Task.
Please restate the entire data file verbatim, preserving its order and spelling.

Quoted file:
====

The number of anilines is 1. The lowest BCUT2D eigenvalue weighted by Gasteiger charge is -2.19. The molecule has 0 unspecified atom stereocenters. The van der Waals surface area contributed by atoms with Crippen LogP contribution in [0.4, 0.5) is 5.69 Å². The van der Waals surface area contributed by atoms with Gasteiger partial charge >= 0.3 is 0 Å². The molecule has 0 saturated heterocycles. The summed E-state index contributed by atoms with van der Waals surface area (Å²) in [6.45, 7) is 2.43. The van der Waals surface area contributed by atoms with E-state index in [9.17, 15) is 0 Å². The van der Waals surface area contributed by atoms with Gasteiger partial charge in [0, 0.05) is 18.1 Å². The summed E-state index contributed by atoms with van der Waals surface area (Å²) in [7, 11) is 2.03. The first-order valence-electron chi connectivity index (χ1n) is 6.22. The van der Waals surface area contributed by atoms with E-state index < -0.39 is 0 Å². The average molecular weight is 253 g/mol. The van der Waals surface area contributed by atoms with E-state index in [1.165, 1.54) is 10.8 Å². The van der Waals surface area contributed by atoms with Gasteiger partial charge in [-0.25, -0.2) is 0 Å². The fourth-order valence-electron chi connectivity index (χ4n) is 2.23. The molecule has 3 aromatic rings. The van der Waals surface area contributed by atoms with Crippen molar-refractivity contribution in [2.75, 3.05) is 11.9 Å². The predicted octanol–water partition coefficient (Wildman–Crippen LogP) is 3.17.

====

The number of anilines is 1. The lowest BCUT2D eigenvalue weighted by Gasteiger charge is -2.19. The molecule has 0 unspecified atom stereocenters. The van der Waals surface area contributed by atoms with Crippen LogP contribution in [0.4, 0.5) is 5.69 Å². The van der Waals surface area contributed by atoms with Gasteiger partial charge >= 0.3 is 0 Å². The molecule has 0 saturated heterocycles. The summed E-state index contributed by atoms with van der Waals surface area (Å²) in [6.45, 7) is 2.43. The van der Waals surface area contributed by atoms with E-state index in [9.17, 15) is 0 Å². The van der Waals surface area contributed by atoms with Gasteiger partial charge in [0, 0.05) is 18.1 Å². The summed E-state index contributed by atoms with van der Waals surface area (Å²) in [7, 11) is 2.03. The first-order valence-electron chi connectivity index (χ1n) is 6.22. The van der Waals surface area contributed by atoms with E-state index < -0.39 is 0 Å². The average molecular weight is 253 g/mol. The van der Waals surface area contributed by atoms with E-state index in [1.165, 1.54) is 10.8 Å². The van der Waals surface area contributed by atoms with Gasteiger partial charge in [-0.25, -0.2) is 0 Å². The fourth-order valence-electron chi connectivity index (χ4n) is 2.23. The molecule has 3 aromatic rings. The van der Waals surface area contributed by atoms with Crippen molar-refractivity contribution in [2.75, 3.05) is 11.9 Å². The predicted octanol–water partition coefficient (Wildman–Crippen LogP) is 3.17.